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European open source advocacy groups are disconcerted by the second draft of the European Interoperability Framework (EIF). At least one European member state has hinted its unease with the new version.
IDABC, a project at the European Commission's Directorate - General for Informatics, is holding a workshop on the European Interoperability Strategy this week Tuesday.
At least four advocacy groups have published strong statements objecting to the latest draft of the EIF documents, that were leaked earlier this month. The Free Software Foundation Europe for instance says the EC has "caved in to proprietary lobbyists".
The group compared the EIF draft with other documents, for instance position papers submitted to the EC by the Business Software Alliance (BSA). In a statement published last Friday, the FSFE said: "Our analysis shows that the views of the BSA lobby group have influenced the present draft. At the same time, the European Commission has ignored comments by companies, groups and individuals in favour of open standards and free software."
April, a French free software organisation, today also strongly protested the EIF draft. "We are not surprised that proprietary software vendors, known for their unfair business practices, have been lobbying to rid the EIF of its meaning", said Benoît Sibaud, the group's president, in a statement. "It is pathetic that European institutions are bending to the will of these companies, which undermines the future of e-government."
The Groupe Thématique Logiciel Libre, a group representing French open source companies and scientists in the Paris metropolitan area, last week published an open letter, expressing their worries.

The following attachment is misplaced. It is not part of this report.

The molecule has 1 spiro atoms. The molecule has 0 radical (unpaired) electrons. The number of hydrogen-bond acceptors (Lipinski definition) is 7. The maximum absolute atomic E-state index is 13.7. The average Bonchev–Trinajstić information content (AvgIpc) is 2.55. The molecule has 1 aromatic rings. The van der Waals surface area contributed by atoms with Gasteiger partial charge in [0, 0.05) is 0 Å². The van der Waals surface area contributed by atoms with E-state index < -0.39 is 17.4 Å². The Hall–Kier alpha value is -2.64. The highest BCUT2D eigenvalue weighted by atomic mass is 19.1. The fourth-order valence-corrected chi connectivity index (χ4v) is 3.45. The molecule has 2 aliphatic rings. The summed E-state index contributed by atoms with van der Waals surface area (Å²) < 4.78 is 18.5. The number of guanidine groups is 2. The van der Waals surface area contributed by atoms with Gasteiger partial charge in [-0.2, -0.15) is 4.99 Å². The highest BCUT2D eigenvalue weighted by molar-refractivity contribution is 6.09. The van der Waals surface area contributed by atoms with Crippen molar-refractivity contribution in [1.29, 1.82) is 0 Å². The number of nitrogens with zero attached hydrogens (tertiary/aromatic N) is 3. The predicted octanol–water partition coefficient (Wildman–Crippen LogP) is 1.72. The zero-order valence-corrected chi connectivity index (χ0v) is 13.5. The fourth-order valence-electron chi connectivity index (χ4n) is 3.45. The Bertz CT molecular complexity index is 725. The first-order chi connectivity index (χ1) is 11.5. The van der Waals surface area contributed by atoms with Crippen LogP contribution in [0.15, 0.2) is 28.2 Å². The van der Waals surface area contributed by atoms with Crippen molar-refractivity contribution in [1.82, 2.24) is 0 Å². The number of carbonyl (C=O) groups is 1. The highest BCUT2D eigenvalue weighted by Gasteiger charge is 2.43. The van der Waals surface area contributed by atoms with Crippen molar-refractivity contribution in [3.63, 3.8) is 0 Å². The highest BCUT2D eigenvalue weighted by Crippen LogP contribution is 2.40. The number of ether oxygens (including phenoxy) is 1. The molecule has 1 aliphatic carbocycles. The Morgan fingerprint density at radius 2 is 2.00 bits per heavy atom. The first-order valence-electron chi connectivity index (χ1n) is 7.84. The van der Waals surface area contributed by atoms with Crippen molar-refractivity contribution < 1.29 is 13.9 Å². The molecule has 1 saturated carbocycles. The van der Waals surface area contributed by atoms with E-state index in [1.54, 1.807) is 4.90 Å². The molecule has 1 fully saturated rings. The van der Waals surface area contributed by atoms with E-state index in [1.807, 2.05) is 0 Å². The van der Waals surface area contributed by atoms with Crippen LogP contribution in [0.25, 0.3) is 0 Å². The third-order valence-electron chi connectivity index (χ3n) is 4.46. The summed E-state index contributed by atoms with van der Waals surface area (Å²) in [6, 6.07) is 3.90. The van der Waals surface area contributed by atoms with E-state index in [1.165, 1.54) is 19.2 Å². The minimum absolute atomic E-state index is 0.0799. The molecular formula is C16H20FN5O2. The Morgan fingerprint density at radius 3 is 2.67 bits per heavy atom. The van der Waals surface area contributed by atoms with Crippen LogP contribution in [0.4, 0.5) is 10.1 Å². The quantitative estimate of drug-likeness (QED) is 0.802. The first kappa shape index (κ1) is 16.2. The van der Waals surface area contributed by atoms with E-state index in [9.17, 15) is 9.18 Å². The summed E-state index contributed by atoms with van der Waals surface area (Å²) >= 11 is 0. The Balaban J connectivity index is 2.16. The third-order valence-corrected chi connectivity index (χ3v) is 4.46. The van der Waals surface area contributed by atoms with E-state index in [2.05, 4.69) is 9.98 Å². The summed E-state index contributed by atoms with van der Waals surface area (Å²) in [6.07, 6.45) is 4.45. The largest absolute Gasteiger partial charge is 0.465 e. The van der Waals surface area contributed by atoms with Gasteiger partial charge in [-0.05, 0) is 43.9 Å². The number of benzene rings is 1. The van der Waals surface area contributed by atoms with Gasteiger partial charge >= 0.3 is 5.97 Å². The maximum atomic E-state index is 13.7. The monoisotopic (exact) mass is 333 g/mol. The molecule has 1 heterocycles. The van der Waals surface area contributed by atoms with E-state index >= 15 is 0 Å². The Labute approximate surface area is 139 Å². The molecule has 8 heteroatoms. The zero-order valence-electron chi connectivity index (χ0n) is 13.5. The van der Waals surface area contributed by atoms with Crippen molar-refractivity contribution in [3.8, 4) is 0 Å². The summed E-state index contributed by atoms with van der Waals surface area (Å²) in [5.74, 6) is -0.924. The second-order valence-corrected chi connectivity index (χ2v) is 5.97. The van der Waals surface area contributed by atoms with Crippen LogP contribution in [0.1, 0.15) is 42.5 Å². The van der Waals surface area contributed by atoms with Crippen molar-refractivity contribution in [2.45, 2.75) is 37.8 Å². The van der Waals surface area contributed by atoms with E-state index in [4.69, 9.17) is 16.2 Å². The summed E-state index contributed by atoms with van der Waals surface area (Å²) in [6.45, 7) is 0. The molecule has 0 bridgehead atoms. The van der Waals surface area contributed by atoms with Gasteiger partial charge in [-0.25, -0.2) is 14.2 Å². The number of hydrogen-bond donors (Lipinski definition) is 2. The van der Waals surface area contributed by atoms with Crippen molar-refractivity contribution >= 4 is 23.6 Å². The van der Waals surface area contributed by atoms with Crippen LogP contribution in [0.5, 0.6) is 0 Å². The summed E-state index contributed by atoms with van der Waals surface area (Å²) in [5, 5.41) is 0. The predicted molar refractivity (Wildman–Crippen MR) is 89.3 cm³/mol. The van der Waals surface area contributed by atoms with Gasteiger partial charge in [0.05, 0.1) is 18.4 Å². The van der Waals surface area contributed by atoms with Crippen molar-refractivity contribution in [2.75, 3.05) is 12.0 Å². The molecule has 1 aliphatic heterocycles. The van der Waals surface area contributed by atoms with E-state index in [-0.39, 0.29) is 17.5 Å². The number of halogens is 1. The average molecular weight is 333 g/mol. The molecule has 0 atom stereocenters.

The group is "deeply shocked" by new EIF draft "This redefines interoperability, open standards and open source in such a way that any closed source software using proprietary, undisclosed standards, may pass the test, thus making the very terms Interoperability and openness insignificant."
The open source advocacy group Open Forum Europe was among the first to protest the revision of the EIF. "The draft has been roundly condemned for its only passive acknowledgement of open standards and seemingly endorsement of lock-in to the proprietary solutions."
The second draft of the EIF document was discussed in a meeting between the European Commission and representatives of the EU Member States on 12 November in Brussels. "This revision is an enormous step back from the first version", says a spokesperson of the Dutch ministry of Economic Affairs. "We informally said we were unhappy with it. The government will respond officially once the document is ready."
According to comments from the German ministry of the Interior, most member states at the meeting considered the document a good starting point, "but there are some points that have to be discussed again, including the definition of interoperability and open source."
Statement by April (in French)
Statement by FWIOO (in Polish)